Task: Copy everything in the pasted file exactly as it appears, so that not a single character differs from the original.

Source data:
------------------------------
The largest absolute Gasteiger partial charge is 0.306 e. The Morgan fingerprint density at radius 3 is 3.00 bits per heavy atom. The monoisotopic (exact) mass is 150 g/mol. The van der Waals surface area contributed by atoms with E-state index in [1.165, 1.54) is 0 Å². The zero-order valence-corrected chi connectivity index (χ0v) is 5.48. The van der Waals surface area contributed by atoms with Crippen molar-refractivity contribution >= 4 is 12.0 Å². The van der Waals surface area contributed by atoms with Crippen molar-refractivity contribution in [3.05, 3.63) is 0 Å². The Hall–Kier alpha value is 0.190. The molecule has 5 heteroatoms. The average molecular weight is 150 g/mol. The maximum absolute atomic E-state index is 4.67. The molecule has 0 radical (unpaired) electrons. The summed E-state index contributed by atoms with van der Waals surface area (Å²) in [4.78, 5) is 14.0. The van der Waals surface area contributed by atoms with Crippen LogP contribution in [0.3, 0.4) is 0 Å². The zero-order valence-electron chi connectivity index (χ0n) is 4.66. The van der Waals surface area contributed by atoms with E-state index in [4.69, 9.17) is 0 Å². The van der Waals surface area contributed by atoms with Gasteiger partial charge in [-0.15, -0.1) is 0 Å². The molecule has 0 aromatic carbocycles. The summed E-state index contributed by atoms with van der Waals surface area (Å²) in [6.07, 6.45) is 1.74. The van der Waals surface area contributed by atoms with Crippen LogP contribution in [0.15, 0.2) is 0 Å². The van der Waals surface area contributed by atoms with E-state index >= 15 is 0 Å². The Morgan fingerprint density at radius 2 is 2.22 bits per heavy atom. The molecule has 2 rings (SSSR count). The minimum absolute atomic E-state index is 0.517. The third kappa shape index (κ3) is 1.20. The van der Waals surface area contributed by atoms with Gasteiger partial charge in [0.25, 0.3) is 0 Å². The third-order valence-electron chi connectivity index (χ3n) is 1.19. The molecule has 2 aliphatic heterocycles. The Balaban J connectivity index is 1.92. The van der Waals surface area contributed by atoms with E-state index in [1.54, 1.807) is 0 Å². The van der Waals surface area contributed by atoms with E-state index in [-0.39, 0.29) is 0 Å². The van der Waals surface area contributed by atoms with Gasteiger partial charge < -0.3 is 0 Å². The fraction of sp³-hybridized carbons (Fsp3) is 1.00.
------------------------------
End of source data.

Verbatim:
The largest absolute Gasteiger partial charge is 0.306 e. The Morgan fingerprint density at radius 3 is 3.00 bits per heavy atom. The monoisotopic (exact) mass is 150 g/mol. The van der Waals surface area contributed by atoms with E-state index in [1.165, 1.54) is 0 Å². The zero-order valence-corrected chi connectivity index (χ0v) is 5.48. The van der Waals surface area contributed by atoms with Crippen molar-refractivity contribution >= 4 is 12.0 Å². The van der Waals surface area contributed by atoms with Crippen molar-refractivity contribution in [3.05, 3.63) is 0 Å². The Hall–Kier alpha value is 0.190. The molecule has 5 heteroatoms. The average molecular weight is 150 g/mol. The maximum absolute atomic E-state index is 4.67. The molecule has 0 radical (unpaired) electrons. The summed E-state index contributed by atoms with van der Waals surface area (Å²) in [4.78, 5) is 14.0. The van der Waals surface area contributed by atoms with Crippen LogP contribution in [0.3, 0.4) is 0 Å². The zero-order valence-electron chi connectivity index (χ0n) is 4.66. The van der Waals surface area contributed by atoms with E-state index in [4.69, 9.17) is 0 Å². The van der Waals surface area contributed by atoms with Gasteiger partial charge in [-0.15, -0.1) is 0 Å². The molecule has 0 aromatic carbocycles. The summed E-state index contributed by atoms with van der Waals surface area (Å²) in [6.07, 6.45) is 1.74. The van der Waals surface area contributed by atoms with Crippen LogP contribution in [0.15, 0.2) is 0 Å². The van der Waals surface area contributed by atoms with E-state index >= 15 is 0 Å². The Morgan fingerprint density at radius 2 is 2.22 bits per heavy atom. The molecule has 2 rings (SSSR count). The minimum absolute atomic E-state index is 0.517. The third kappa shape index (κ3) is 1.20. The van der Waals surface area contributed by atoms with Gasteiger partial charge in [0.25, 0.3) is 0 Å². The third-order valence-electron chi connectivity index (χ3n) is 1.19. The molecule has 2 aliphatic heterocycles. The Balaban J connectivity index is 1.92. The van der Waals surface area contributed by atoms with E-state index in [1.54, 1.807) is 0 Å². The van der Waals surface area contributed by atoms with E-state index in [-0.39, 0.29) is 0 Å². The van der Waals surface area contributed by atoms with Gasteiger partial charge < -0.3 is 0 Å². The fraction of sp³-hybridized carbons (Fsp3) is 1.00.